Getting drug tested at work seems like a cliche from some 90s drama.
However, the number of employees testing positive in the workplace has risen to its highest rate since 2004. Testing rates of testing vary by industry so it’s understood that people want to know whether tech companies drug test.
Unfortunately, if you fail a pre-employment drugs test at a tech company your chances of getting hired are next to none.
Most tech companies do not drug test. The national average for jobs requiring pre-employment drug tests is less than 1.5%. For tech companies, most of which are based in liberal cities, this figure falls even further. Competition for programming talent is too high in tech to drug test everyone.
But this doesn’t mean that every single tech company doesn’t drug test. There are circumstances where software engineers and other staff will be drug tested.
If you are going to be tested it’s usually for drugs like marijuana, opiates, cocaine, amphetamines, and PCP.
For anyone looking for full-spectrum home drug tests, I’d highly recommend this 12-panel drug test. It highlights whether you have Marijuana Cocaine, Oxycodone, Ecstasy, Buprenorphine, Morphine / Opiates, Amphetamines, Barbiturates, Benzodiazepines, Methamphetamines, Methadone, or Phencyclidine in your system.
Let’s first explore when you can expect to receive a drug test when working for a tech company, then look at why startups aren’t testing developers.
Pre-Employment Drug Tests
The number of jobs that require pre-employment drug testing is only in decline and currently sits at around 1.5% of total available jobs.
But if you are going to be drug tested at a tech company it is most likely going to occur pre-employment.
For those of you who may use drugs recreationally and are concerned about being tested, avoid using anything for a few weeks. Once you have gone through the application processes and landed a job you’re even less likely to be tested once the role is yours.
As the stats show, don’t get too worked up about being tested for a software engineering job pre-employment. It’s unlikely to happen.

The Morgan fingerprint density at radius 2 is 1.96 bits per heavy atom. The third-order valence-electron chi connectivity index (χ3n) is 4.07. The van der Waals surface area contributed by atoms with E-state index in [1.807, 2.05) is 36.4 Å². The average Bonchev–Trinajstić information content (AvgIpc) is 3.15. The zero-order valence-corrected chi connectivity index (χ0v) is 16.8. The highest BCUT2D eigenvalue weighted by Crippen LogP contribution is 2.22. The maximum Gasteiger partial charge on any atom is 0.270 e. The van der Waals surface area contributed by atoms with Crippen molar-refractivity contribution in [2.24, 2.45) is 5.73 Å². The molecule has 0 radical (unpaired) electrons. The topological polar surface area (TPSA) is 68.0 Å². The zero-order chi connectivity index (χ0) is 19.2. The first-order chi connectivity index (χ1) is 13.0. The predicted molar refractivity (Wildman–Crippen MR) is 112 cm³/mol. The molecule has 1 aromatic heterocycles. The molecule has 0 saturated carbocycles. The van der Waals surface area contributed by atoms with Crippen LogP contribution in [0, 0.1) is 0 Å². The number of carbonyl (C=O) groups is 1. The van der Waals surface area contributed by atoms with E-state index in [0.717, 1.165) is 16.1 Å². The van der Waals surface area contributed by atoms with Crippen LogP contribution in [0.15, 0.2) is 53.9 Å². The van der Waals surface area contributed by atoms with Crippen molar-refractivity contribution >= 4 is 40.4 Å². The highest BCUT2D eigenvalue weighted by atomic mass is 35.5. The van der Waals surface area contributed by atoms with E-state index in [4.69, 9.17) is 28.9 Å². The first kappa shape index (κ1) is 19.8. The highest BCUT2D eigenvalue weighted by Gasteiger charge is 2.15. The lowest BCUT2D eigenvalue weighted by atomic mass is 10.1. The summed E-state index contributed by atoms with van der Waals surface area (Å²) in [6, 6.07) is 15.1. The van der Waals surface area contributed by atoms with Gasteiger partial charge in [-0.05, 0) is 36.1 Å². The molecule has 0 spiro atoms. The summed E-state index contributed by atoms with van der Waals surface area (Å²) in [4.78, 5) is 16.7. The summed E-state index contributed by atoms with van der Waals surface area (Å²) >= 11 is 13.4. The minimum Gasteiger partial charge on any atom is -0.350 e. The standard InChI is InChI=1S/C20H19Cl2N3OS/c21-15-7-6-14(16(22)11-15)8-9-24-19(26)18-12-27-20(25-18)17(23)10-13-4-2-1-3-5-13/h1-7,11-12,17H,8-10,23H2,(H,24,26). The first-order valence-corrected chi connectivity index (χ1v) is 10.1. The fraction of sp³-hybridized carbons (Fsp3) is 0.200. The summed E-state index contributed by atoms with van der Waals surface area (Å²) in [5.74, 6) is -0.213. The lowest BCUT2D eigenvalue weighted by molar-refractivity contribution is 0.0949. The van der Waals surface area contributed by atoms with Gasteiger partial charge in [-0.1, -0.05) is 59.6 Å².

Drug screening during employment
Some companies do random drug testing periodically throughout your employment.
It’s a way to keep employees from using drugs at work.
However, even fewer companies do drug screening once you have the job. In fact, less than 1% of job postings mention anything about a regular testing schedule.
So overall, you are highly unlikely to be drug tested before you get the job at tech companies and even less likely to be tested during your employment.
However, if they do spring a drug test on you it may be worth using a home drug testing kit beforehand to see if you are likely to fail.
Why startups don’t drug test
Major startups attract a lot of the best talent in the world. Many developers get their first step on the employment ladder at a startup.
Tech startups attract top-tier talent because there is always the chance you could be working for the next Facebook, Google, or Amazon.
Startups based in the largest cities in the world don’t drug test their employees.
There are numerous reasons for this so let’s explore the reasons behind their reluctance to take a drug test.
The competition for talented developers is extremely high.
Adding a drug test to the interview process is another barrier to getting the best talent. Plus it is insulting to ask people who are good enough to work at a top-level tech company to pee in a cup. Especially if their competitors are not doing the same.
Adding a drug screen as a step in your recruitment process is going to put software engineers off, especially if your competitors aren’t going the same way.
Even with a lot of software engineering being outsourced, the best talent in the U.S. is homegrown and tech companies are falling over themselves for it.
Imagine you have applied for roles at multiple top-tier tech companies and hear back from a few of them. The job offers are similar but company X drug tests their employees. Out of principal, you would opt for the same pay at competitor Y.
The cost to company X of you choosing their competitor is enormous.
It is estimated recruiting a new staff member costs around 15-20% of their first-year salary. For developers, at Google, this can be between $10,000 and $15,000.
You turning down an offer due to a drug test is costly to tech companies.
On top of that, the actual cost of the screening itself adds up, especially in highly sought-after jobs where they will be testing a lot of candidates.
Getting offered a job at a major tech company means they trust you to do the work needed to help grow the company.
Most big tech companies are situated in progressive cities that allow people to use drugs in their free time. Making them pee in a cup signals that you don’t trust them to be able to control themselves outside of work.
By drug screening, either before or during employment, signals to employees that you don’t trust them enough. It adds an air of uncertainty to the entire process and can make potential talent look elsewhere for a developer job.
A pre-screening drug test at a tech company doesn’t set the right tone.
Most tech companies want to build and open an inclusive culture.
By disqualifying people who may take drugs recreationally, it broadcasts the close-mindedness of that particular startup or business.